Old Hats

Created by David Shiner and Bill Irwin; Directed by Tina Landau

 David Shiner and Bill Irwin in OLD HATS.

BOTTOM LINE: Some clowns never get old -- and that's good news for us.

The title says it all in Bill Irwin and David Shiner’s wonderfully charming and jaw-dropping Old Hats. Indeed, the gentlemen have been mastering the art of clowning for decades -- and they wear many hats. What is delightfully surprising is just how fresh this show feels, owing much to the quirky performance of indie-rock songstress Nellie McKay. Irwin and Shiner have used a classic setup of: a sketch, followed by a song (while a costume change occurs behind the scenes), followed by another sketch. There’s even the large Looney Tunes red velvet curtain which is almost a character unto itself. In some ways the entire concept is a big “peek-a-boo” game of funny faces that are covered up to reveal the next. And it is positively delightful. Director Tina Landau allows these two veterans to do what they do best, in such a way that feels far from dated.

There is something undeniably and universally funny about physical comedy based around a basic conflict. It also helps when you have the Dick Van Dyke-like lanky rubber bodies of Irwin and Shiner. Posted on a wonderful dramaturgical board outside the theater, Irwin and Shiner are quoted saying “One of the primary ingredients is always competition.” In the case of Old Hats, that competition ranges from classic vaudeville-style spotlight-hogging to a satiric political debate (complete with huge shiny horse teeth).

When Irwin and Shiner tire of competing with each other they turn to the audience for conflict. In one of the more side-splitting displays of audience interaction to date, Shiner brings up a handpicked cast of audience “volunteers” (although if you raise your hand you probably won’t be chosen) to take on the roles in a classic silent western saloon shootout scene. While the participants may vary night to night -- the evening I attended included a loveable but daft gentleman cast as the film director who struggled with the concept of a clapboard -- it’s Shiner’s lighting quick reactions to anything thrown at him that brings true virtuosity to the scene. Reliably on any night there are certain unavoidable set-ups in the bit that would turn John Wayne into clown on stage.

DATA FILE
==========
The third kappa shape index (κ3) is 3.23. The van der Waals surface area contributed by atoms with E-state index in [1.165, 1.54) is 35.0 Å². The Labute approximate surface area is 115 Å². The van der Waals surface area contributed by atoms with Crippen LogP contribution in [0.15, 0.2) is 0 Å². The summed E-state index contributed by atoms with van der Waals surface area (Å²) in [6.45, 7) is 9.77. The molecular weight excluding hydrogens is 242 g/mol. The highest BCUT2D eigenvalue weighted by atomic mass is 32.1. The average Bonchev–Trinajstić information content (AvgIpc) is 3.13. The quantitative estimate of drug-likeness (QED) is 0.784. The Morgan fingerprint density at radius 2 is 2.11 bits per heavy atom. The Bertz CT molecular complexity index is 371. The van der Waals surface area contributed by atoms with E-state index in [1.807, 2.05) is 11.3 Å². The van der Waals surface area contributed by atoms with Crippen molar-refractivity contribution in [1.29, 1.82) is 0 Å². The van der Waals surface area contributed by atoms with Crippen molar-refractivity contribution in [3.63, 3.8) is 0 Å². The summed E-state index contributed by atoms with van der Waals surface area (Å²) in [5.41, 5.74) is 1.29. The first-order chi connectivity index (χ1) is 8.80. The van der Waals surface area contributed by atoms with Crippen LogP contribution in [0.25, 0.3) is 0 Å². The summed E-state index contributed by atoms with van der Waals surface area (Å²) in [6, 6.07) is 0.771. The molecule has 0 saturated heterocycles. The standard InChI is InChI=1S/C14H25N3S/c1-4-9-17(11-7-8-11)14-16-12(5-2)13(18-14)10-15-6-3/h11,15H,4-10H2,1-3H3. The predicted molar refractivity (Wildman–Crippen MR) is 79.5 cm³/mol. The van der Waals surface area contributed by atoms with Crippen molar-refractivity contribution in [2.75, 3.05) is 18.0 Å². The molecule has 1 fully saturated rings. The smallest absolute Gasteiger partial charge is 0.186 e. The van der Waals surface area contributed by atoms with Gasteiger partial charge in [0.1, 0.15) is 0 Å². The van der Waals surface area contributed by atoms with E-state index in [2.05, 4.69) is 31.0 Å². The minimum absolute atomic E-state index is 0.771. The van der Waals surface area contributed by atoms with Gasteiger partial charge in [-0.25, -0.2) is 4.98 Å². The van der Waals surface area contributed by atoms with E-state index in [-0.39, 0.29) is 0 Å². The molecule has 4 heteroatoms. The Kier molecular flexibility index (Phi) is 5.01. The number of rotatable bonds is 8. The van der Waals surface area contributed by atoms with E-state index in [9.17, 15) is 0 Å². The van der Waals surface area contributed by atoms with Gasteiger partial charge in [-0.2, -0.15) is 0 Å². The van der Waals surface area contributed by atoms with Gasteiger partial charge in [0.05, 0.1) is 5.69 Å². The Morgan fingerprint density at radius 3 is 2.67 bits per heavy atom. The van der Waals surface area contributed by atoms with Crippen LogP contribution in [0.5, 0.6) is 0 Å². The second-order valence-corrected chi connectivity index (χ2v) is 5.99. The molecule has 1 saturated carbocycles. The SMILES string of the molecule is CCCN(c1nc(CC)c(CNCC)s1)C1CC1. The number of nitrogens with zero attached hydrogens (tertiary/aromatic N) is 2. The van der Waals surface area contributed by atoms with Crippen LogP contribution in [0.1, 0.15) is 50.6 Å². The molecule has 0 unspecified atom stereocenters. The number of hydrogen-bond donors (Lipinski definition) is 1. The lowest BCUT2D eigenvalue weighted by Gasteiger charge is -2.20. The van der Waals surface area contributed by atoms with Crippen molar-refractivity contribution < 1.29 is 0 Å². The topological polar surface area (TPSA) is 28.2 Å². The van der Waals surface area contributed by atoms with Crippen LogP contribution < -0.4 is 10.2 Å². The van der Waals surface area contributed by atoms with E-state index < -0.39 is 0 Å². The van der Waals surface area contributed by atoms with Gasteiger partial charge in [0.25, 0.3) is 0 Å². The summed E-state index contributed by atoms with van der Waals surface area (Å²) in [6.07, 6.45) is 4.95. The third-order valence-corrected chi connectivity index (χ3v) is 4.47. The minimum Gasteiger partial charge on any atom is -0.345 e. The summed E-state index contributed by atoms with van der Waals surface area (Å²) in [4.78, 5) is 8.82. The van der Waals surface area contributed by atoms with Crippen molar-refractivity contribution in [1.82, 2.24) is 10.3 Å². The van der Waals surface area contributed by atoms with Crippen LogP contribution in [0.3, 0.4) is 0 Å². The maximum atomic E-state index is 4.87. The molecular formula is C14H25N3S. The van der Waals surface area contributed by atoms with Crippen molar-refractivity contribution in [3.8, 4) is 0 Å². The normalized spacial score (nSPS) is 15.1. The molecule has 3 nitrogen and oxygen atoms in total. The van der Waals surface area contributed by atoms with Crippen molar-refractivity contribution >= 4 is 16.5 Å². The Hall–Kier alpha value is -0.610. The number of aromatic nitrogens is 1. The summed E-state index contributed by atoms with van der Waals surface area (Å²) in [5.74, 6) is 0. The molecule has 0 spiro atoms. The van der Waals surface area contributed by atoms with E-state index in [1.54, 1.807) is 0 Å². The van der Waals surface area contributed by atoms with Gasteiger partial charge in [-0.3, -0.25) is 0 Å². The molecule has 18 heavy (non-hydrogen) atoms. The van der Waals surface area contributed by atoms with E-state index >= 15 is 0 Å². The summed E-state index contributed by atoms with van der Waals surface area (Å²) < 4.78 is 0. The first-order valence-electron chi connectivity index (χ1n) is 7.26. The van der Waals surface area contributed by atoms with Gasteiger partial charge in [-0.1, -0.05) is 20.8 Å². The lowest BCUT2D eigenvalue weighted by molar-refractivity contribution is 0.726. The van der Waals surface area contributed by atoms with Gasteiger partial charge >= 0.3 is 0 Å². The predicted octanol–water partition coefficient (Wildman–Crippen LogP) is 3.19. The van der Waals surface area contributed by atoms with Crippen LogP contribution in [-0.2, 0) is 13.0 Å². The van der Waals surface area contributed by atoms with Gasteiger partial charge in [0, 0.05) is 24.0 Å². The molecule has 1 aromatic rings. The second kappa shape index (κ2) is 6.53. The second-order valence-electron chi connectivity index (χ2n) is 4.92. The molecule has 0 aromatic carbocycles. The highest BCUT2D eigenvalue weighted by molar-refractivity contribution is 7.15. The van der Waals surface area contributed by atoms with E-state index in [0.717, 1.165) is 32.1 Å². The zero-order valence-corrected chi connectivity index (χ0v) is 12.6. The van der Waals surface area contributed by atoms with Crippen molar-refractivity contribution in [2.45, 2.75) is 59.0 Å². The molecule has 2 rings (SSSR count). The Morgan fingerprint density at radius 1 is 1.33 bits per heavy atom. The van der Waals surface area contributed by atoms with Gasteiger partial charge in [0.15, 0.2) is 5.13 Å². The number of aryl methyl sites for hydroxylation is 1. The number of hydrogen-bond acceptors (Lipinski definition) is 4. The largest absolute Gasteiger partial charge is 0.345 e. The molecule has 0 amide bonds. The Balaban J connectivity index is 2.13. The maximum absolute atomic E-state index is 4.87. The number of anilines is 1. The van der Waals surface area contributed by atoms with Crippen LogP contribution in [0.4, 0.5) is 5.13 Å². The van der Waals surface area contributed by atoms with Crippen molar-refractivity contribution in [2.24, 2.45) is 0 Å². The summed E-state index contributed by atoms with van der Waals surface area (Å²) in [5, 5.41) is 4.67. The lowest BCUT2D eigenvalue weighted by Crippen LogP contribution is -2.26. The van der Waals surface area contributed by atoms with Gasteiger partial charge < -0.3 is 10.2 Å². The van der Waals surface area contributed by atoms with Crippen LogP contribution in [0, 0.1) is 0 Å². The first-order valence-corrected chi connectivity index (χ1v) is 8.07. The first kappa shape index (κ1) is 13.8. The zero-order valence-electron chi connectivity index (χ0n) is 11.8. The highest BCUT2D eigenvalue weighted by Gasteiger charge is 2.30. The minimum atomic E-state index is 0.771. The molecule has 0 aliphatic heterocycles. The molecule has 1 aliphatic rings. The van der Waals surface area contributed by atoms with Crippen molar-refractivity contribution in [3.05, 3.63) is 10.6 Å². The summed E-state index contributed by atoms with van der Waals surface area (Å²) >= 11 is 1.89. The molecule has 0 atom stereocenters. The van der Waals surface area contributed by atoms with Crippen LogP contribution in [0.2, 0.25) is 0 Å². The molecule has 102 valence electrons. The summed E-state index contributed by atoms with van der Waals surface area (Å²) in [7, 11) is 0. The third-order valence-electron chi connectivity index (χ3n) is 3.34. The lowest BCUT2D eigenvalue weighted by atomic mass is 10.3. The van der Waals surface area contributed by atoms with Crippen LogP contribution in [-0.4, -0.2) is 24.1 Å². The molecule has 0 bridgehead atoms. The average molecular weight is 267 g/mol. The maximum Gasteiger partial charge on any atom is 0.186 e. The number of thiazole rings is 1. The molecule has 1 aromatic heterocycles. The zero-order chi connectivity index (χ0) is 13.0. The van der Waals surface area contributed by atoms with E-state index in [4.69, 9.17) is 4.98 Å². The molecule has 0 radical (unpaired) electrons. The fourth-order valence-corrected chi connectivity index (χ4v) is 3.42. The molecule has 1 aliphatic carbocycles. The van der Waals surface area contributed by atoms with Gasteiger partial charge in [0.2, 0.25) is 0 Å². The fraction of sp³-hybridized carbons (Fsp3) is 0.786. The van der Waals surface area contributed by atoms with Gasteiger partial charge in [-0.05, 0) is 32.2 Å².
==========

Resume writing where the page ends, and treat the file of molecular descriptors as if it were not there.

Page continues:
Old and new is a central theme of this show. In very base ways, it goes to complex places to question what is “old.” Irwin and Shiner attempt to question the value of silent clowning by trying to use their voices in a singing duel to impress the ingénue that is McKay. Let’s just say it goes horribly. Does technology instantly make something new? In one of the more ingenious pieces of the night Irwin interacts with an iPad version of himself. The design of the dance between iPad and clown accelerates to a blown up version of Irwin consuming the smaller real life Irwin. Shiner gets a more classic character of “The Hobo” in his solo piece. It’s one of the more touching moments of the night, and is exquisitely in dialogue with technology. He literally brings life to pieces of trash.

Still nothing quite beats the simple “Three Stooges” style comedy of Irwin and Shiner unaided by any external elements. The act of causing another human being to shrink by severe poking on the shoulder is just as impressive as any digital integration. It also goes a long way to expose an essential need for pure entertainment that has been confused in recent times for “dumb entertainment.” Indeed the basic storylines are simple, but the execution takes 40 years of practice to make it seem this simple. Even McKay gives off the dual vibe of old and new simultaneously. She is at once Judy Garland, Diana Krall, Weird Al and Jenny Lewis. With original lyrics covering topics like feminists and threatening love songs, she feeds you honey laced with razor blades. She has some personal interactions with select audience members as intermission winds down that are beautifully authentic and luminous.

After a string of rather dark plays this season, and an Oscar-nominated list of films that nearly require therapy to overcome the heavy dose of mortality and evil, Old Hats is incredibly welcome, and a reminder of the joys of using a human body to make fun of the world.

(Old Hats plays at The Irene Diamond Stage at Signature Theatre, 480 West 42nd Street between 9th and 10th Avenues, through June 9, 2013. Performances are Tuesday through Friday at 7:30pm, Saturday at 2pm and 8pm and Sunday at 2pm and 7:30pm. There are no performances March 18-24. Tickets are $25 until March 31st, and $75 after April 2nd and are available at or by calling 212-244-7529.)